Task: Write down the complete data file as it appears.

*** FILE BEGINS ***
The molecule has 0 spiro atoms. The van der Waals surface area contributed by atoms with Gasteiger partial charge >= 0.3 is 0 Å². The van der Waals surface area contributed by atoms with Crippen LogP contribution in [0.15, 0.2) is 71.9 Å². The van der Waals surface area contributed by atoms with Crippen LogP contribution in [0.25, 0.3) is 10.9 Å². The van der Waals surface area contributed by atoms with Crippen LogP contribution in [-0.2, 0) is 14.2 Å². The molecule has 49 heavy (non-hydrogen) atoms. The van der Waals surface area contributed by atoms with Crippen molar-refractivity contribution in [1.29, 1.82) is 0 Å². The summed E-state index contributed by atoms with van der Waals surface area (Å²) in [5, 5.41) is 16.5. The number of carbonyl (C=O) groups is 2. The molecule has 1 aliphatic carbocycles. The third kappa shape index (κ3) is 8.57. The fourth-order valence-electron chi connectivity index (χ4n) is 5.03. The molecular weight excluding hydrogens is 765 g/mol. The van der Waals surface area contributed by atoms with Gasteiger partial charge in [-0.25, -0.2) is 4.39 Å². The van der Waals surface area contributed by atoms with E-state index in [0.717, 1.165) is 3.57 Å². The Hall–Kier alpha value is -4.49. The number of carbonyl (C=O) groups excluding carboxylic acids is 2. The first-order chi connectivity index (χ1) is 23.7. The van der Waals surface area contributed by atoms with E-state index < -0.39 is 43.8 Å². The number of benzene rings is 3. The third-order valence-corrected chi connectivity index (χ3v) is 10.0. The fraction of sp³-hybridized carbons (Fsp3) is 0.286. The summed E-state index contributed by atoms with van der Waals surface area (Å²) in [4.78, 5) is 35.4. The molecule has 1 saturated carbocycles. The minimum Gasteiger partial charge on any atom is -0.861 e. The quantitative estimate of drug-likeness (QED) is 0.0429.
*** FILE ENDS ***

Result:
The molecule has 0 spiro atoms. The van der Waals surface area contributed by atoms with Gasteiger partial charge >= 0.3 is 0 Å². The van der Waals surface area contributed by atoms with Crippen LogP contribution in [0.15, 0.2) is 71.9 Å². The van der Waals surface area contributed by atoms with Crippen LogP contribution in [0.25, 0.3) is 10.9 Å². The van der Waals surface area contributed by atoms with Crippen LogP contribution in [-0.2, 0) is 14.2 Å². The molecule has 49 heavy (non-hydrogen) atoms. The van der Waals surface area contributed by atoms with Crippen molar-refractivity contribution in [1.29, 1.82) is 0 Å². The summed E-state index contributed by atoms with van der Waals surface area (Å²) in [5, 5.41) is 16.5. The number of carbonyl (C=O) groups is 2. The molecule has 1 aliphatic carbocycles. The third kappa shape index (κ3) is 8.57. The fourth-order valence-electron chi connectivity index (χ4n) is 5.03. The molecular weight excluding hydrogens is 765 g/mol. The van der Waals surface area contributed by atoms with Gasteiger partial charge in [-0.25, -0.2) is 4.39 Å². The van der Waals surface area contributed by atoms with E-state index in [0.717, 1.165) is 3.57 Å². The Hall–Kier alpha value is -4.49. The number of carbonyl (C=O) groups excluding carboxylic acids is 2. The first-order chi connectivity index (χ1) is 23.7. The van der Waals surface area contributed by atoms with E-state index < -0.39 is 43.8 Å². The number of benzene rings is 3. The third-order valence-corrected chi connectivity index (χ3v) is 10.0. The fraction of sp³-hybridized carbons (Fsp3) is 0.286. The summed E-state index contributed by atoms with van der Waals surface area (Å²) in [4.78, 5) is 35.4. The molecule has 1 saturated carbocycles. The minimum Gasteiger partial charge on any atom is -0.861 e. The quantitative estimate of drug-likeness (QED) is 0.0429.